As partners in the rehabilitation process, the key message is that rehabilitation case management must work towards guiding an individual back to health through a bio-psychosocial model that considers injury and illness in a wider context. By encouraging self-empowerment, all parties gain an enhanced and cost-effective outcome rather than long-term bed rest and deferred return to work.
The innovative solution is for all parties to start working together more closely to promote early intervention and prevent long-term work loss due to psychosocial factors. This is what the more enlightened insurers and solicitors advocate, helping the injured person gain a better chance of fast recovery, while the insurer benefits from a reduced cost of claim and loss of earnings.
By appreciating the social, psychological and behavioural factors, the market can help the individual better understand their injury and discover the most effective ways of managing their condition. This limits the potential of continued and costly medical intervention with little basis of success, which places an individual's life on hold.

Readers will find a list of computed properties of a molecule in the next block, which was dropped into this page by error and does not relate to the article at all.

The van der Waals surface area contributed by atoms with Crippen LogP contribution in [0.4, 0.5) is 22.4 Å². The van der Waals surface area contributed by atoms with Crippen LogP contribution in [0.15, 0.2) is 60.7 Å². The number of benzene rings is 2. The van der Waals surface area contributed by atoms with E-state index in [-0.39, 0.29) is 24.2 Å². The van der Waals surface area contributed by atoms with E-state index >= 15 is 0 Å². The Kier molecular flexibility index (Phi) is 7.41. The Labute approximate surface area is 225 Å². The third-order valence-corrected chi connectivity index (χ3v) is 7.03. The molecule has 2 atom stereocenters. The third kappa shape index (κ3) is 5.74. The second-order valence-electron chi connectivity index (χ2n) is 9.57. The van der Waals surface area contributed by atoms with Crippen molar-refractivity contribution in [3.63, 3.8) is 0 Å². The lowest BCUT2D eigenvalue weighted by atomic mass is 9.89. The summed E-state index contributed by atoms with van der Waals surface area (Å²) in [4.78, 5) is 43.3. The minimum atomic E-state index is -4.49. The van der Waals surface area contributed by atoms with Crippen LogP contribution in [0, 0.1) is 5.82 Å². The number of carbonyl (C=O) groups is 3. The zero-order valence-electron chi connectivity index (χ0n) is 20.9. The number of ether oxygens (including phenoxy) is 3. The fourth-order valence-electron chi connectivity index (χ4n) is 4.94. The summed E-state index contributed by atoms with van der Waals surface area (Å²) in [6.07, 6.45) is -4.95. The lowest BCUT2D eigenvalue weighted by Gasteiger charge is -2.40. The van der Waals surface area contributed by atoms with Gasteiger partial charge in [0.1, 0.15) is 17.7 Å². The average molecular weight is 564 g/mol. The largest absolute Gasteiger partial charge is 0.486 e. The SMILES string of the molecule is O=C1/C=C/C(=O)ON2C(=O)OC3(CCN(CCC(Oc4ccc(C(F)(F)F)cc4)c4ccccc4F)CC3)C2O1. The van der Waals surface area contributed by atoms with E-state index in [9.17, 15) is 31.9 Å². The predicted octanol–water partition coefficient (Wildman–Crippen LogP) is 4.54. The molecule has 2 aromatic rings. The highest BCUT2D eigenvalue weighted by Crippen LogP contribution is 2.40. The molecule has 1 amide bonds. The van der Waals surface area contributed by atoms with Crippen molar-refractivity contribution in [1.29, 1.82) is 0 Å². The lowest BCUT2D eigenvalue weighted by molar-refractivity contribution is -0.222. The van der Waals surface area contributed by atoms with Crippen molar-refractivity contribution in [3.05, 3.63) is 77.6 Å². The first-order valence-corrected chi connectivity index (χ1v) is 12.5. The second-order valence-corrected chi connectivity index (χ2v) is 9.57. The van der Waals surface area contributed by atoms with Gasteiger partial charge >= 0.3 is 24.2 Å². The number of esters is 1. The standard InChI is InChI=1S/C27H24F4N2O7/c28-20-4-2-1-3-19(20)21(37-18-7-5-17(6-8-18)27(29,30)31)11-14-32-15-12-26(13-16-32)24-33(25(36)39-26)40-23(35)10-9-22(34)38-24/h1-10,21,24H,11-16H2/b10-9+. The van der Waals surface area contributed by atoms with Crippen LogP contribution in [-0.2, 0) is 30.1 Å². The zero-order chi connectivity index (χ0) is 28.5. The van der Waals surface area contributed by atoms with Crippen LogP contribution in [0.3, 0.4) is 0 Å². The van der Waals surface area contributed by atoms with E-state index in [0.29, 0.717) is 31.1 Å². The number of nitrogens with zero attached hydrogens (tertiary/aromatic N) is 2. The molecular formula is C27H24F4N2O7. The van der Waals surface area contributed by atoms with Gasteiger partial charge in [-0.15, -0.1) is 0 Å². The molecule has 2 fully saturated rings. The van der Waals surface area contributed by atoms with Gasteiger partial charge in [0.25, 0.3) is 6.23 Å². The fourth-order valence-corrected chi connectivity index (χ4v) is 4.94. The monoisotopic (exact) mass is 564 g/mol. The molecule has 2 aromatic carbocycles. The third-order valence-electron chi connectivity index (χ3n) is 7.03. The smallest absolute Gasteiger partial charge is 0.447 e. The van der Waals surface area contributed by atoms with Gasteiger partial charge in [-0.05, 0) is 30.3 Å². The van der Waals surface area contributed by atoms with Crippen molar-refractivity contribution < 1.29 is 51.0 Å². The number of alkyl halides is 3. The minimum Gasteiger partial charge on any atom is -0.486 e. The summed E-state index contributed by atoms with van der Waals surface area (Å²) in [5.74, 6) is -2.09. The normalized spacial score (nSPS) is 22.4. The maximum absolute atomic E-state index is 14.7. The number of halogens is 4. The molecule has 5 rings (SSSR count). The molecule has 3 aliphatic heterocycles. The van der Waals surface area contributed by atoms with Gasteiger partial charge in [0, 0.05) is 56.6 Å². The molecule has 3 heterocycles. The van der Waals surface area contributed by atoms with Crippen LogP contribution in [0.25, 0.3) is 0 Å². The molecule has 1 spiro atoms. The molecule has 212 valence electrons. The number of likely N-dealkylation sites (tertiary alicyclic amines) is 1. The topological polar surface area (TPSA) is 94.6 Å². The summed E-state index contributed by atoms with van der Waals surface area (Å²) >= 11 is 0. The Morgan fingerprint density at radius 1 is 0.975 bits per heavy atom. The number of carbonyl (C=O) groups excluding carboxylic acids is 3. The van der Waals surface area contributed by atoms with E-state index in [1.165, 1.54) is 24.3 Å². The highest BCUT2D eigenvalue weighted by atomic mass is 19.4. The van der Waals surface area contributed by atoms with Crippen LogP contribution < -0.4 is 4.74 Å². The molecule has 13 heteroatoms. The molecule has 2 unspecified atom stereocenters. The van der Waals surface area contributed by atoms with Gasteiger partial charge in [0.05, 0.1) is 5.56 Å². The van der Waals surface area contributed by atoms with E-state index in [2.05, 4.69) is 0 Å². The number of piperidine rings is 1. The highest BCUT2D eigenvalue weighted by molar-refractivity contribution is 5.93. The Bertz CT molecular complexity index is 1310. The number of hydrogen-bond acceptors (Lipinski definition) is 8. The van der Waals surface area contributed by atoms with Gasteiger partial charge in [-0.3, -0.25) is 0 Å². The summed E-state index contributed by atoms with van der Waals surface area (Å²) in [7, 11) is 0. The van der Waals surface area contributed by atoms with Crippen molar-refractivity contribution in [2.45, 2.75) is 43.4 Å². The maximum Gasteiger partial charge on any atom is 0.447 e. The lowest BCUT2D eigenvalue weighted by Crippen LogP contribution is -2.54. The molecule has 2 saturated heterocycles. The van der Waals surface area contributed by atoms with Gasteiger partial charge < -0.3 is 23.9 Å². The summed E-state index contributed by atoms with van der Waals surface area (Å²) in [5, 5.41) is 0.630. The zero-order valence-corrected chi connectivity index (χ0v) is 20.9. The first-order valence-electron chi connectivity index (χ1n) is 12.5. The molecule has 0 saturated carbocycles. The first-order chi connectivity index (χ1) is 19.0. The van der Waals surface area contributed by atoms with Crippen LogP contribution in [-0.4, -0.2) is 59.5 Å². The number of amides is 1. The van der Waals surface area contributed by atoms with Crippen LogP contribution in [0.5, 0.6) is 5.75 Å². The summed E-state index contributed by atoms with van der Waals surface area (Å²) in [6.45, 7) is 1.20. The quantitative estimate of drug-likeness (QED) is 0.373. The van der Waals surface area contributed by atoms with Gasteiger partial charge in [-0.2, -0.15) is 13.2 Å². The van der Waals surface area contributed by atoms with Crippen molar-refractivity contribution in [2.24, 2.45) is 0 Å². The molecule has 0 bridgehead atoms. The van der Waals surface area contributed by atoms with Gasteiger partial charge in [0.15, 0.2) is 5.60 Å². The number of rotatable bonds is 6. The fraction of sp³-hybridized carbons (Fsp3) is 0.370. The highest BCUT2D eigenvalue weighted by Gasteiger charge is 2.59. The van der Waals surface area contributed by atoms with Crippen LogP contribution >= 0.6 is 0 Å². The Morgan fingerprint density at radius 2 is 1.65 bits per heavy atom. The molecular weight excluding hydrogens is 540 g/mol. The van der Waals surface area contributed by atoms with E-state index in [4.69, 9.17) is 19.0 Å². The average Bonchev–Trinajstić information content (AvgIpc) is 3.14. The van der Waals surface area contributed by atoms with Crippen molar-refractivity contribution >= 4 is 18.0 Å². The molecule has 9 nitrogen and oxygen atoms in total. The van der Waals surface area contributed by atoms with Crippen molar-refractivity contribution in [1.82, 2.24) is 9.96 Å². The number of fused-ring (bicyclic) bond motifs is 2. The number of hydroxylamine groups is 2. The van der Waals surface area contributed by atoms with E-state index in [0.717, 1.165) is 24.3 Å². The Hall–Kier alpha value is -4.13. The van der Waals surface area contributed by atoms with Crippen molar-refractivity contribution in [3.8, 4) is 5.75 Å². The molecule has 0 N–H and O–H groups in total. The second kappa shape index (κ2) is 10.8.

Surely this is the ultimate rehabilitation case management goal - a client-centred, model that speeds up recovery, mitigates risk and helps an injured person return to work.
- Helen Merfield is the chief executive of Health and Case Management.
Breaking: In a move that will surprise few, the Govt has put back full implementation of #whiplash changes, including #smallclaims limit, to April 2020 with "large-scale testing" of new LIP Portal from October 2019 - Govt response to @CommonsJustice report https://t.co/EdWScreXZA— MASS (@MASSsays) July 16, 2018